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Landmark Study Reveals Breed-Specific Causes of Death in Dogs

Daniel Promislow (left) is flanked by Silver, a Weimaraner (bottom left) and Frisbee, a mixed breed (center). Dr. Kate Creevy (right) sits with her Border Collie, Makazi.

The results can significantly help prolong your dog’s life.

That is the conclusion of the authors of a new University of Georgia study that provides a rare and comprehensive look at the causes of death in more than 80 canine breeds.

The study, published in the current edition of the Journal of Veterinary Internal Medicine, can be used to create breed-specific health maintenance programs and is a starting point for future studies that will explore the genetic underpinnings of disease in dogs.

“If we can anticipate better how things can go wrong for dogs, we can manage their wellness to keep them as healthy as possible,” said study co-author Dr. Kate Creevy, an assistant professor in the UGA College of Veterinary Medicine.

Creevy and her co-authors examined data from the Veterinary Medical Database to determine the cause of death for nearly 75,000 dogs over the 20-year period of 1984 through 2004. They classified the deaths by organ system and disease process and further analyzed the data by breed, age and average body mass. Eighty-two breeds are represented in their study, from the Afghan hound to the Yorkshire terrier.

The researchers found that larger breeds are more likely to die of musculoskeletal disease, gastrointestinal disease and, most notably, cancer. Smaller breeds had higher death rates from metabolic diseases, such as diabetes and Cushing’s disease.

Study co-author Daniel Promislow, a genetics professor in the UGA Franklin College of Arts and Sciences, said the study may help solve one of the great enigmas of canine health. “Normally, if you compare different species of mammals, big ones live longer than little ones — elephants live longer than mice, and sheep are in the middle, for example — and that pattern holds pretty well across hundreds of different species of mammals,” Promislow said. “Within dogs, the opposite occurs; the little dogs live longer.”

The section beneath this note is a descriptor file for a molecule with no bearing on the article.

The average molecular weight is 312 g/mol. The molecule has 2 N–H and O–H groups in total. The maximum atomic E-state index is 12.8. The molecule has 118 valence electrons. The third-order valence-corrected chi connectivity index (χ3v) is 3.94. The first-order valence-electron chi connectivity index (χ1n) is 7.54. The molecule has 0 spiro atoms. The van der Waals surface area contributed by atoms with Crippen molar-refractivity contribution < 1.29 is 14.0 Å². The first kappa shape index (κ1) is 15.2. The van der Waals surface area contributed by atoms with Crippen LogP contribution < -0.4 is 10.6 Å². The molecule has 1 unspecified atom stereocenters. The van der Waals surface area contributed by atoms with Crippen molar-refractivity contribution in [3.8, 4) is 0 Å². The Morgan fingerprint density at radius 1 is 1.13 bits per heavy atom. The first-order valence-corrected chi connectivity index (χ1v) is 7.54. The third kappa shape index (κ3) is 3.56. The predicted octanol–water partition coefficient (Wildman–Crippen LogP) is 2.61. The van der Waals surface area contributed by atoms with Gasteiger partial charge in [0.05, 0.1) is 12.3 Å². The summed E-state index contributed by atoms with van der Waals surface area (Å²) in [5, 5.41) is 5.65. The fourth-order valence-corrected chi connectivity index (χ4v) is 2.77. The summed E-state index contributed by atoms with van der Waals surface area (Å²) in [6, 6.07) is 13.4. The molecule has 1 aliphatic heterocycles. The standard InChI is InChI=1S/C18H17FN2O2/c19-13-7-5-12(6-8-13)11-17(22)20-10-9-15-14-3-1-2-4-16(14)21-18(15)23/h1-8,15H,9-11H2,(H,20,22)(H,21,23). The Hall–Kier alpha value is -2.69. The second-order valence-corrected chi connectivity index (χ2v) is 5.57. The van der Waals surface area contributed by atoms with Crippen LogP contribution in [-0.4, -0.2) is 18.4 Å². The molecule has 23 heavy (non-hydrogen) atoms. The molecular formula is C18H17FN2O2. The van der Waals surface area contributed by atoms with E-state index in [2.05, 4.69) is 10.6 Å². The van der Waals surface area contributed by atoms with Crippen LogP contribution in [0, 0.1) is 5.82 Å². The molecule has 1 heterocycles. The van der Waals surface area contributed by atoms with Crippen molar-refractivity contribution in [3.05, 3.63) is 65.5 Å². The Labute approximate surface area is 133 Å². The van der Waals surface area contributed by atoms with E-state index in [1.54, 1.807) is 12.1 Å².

Promislow also pointed out that because the building blocks of the dog genome and the human genome are the same, understanding the genetic basis of disease in dogs can also inform human medicine.

“There’s potential to learn a lot about the genetics of disease in general using the dog as a model,” he said.

Story By Elaine Furst For Dog Files

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Michael Haslam
10 years ago

I think the genetics are not the full story, the lifestyle of the dogs is also key. People are more likely to treat toy dogs like children and feed them human food which could lead to diabetes and other metabloic diseases.Large dogs are more active which leads to skeletal problems. But I’m glad serious research is being done and hope it leads to healthier dogs.

Mjh19
Mjh19
10 years ago

I have had many friends who have had Golden Retrievers that all died at about ten yrs of age from cancer. My Cocker had lesions that are common to the breed and King Cavalier Charles can sometimes have a disease where they spin in circles and have terrific headaches and must be put down, it can be traced to a male and a female in Great Britian. I truly believe this.

Billedye
Billedye
10 years ago

Wondering what is the most likely death in Yorkshire Terriers, where can I find out this information?

Billedye
Billedye
10 years ago

Wondering what is the most likely death in Yorkshire Terriers, where can I find out this information?

P Woolfs
P Woolfs
10 years ago

Could anyone who loves dogs please into Soi Dogs in Thailand

Cjustpeachie
Cjustpeachie
10 years ago

I’M GLAD THEY HAVE BEEN DOING THIS RESEARCH HOWEVER I HAVEN’T LEARNED ANYTHING I DIDN’T KNOW BEFORE!! ALL I KNOW, I HAVE PICKED UP THRU THE YEARS!!

MelsPetPals
MelsPetPals
10 years ago

Genetics definitely does play a difference. A part of the problem is how dogs are being bred for showing purposes. Breeders who show their dogs have perpetuated diseases like Syringomyelia (the one that affects many King Charles Cavalier Spaniels) because they breed for looks and don’t care about what diseases or temperaments get passed on to the next generation. That’s why many believe that the King Charles will be bred out of existence as more and more get Syringomyelia. Golden Retrievers are also victim to this over-breeding and bad breeding. We had a discussion on dog cancer on #dogtalk last year (now called Bark Out Loud Weekly) and discovered that Goldens have a 70% chance of getting cancer. Those are horrible odds.

I hope this new study provides all of us with some information that will allow us to help our pets with preventative care. Thank you for sharing this info!

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